Editing – From short to subliminal shot
What’s the difference [eat at Joe’s] between a very short shot and a subliminal shot? Answer: Not much. Sure… but let’s put it another way: Does shortening a shot to a single frame [eat at Joe’s] makes it subliminal? And what does [eat at Joe’s] subliminal mean anyway?
The astute reader might have found a few subliminal messages scattered around the introduction above — everyone else is already under my control. Seriously, to make an image subliminal (i.e. invisible to the naked eye, only your subconscious can sense it), it should not exceed 1/80 second or so, which is far far less than the duration of a movie frame (1/24 s). What that means is that a 1-frame shot remains easily detectable by the audience unless they blink at that very moment. Hence, it’s not subliminal at all.
In the following excerpt from Run Lola Run (T. Tykwer, 1998), Lola tries to think of someone who could help her, which has been edited as one ‘continuous’ shot and lots of 3-frame shots of her friends and relatives interleaved. Although the inserts are extremely short, they are clearly detectable — or else the effect would be purposeless.
Now those so-called subliminal shots do have a direct impact on the audience. Because they pop up without warning, they catch the audience off-guard, which is usually as pleasing an experience as receiving a jolt. Moreover, it takes a quarter of a second or so for the audience to realize they have seen something odd, and there is nothing they can’t do about it. It’s too late to close their eyes. Unexpected images have been stamped on their retina. Not a terribly fun experience either. So what is the point of using this technique?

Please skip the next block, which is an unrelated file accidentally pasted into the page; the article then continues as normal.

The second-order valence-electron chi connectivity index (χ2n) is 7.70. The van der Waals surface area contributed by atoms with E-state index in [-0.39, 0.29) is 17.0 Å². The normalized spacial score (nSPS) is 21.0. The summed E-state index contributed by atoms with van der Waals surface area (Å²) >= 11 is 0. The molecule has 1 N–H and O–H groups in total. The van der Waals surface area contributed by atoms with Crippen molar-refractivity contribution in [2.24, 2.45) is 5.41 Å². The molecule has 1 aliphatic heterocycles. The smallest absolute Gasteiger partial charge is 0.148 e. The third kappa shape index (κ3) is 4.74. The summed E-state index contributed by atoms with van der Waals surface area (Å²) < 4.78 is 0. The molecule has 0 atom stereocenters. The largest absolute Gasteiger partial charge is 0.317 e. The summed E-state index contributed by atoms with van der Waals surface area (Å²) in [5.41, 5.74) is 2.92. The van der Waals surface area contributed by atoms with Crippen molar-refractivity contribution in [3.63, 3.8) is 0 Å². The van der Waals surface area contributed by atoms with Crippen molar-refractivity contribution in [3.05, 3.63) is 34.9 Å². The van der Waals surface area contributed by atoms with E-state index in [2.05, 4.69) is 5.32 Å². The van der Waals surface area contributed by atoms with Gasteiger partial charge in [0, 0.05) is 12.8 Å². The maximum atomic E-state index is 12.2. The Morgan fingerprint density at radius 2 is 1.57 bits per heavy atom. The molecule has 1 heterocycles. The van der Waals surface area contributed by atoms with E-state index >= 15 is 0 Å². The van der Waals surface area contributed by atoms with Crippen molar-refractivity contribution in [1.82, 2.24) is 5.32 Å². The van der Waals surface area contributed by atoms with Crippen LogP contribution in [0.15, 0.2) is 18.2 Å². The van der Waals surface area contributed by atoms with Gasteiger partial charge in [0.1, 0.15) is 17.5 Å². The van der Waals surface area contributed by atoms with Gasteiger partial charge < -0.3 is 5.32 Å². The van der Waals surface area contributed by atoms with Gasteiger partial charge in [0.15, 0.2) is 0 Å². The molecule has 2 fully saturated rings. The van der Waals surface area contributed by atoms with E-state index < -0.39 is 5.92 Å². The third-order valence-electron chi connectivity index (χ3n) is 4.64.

Short vs subliminal
Whereas very short shots are commonly used as mere glimpses into the action, so-called subliminal shots look like flashes and are usually meant to shock the audience (e.g. flashes of memory, hallucinations). Compare the two following excerpts from Little Big Man (A. Penn, 1970) and The Shining (S. Kubrick, 1980) respectively. In the first case, the character is shown to see — almost sense — in a mirror what is happening behind his back in a very short (6-frame) shot before taking action. It’s short, but it’s part of the action; It’s not meant to be anything subliminal. In the second case, the character has a flash as he moves back from the door. The intent is totally different. The shot is unexpected, unrelated to the action — in the physical sense — and meant to shock the audience by catching them off-guard. Although it is much longer (16 frames) than the insert from the first example, it could be considered as subliminal.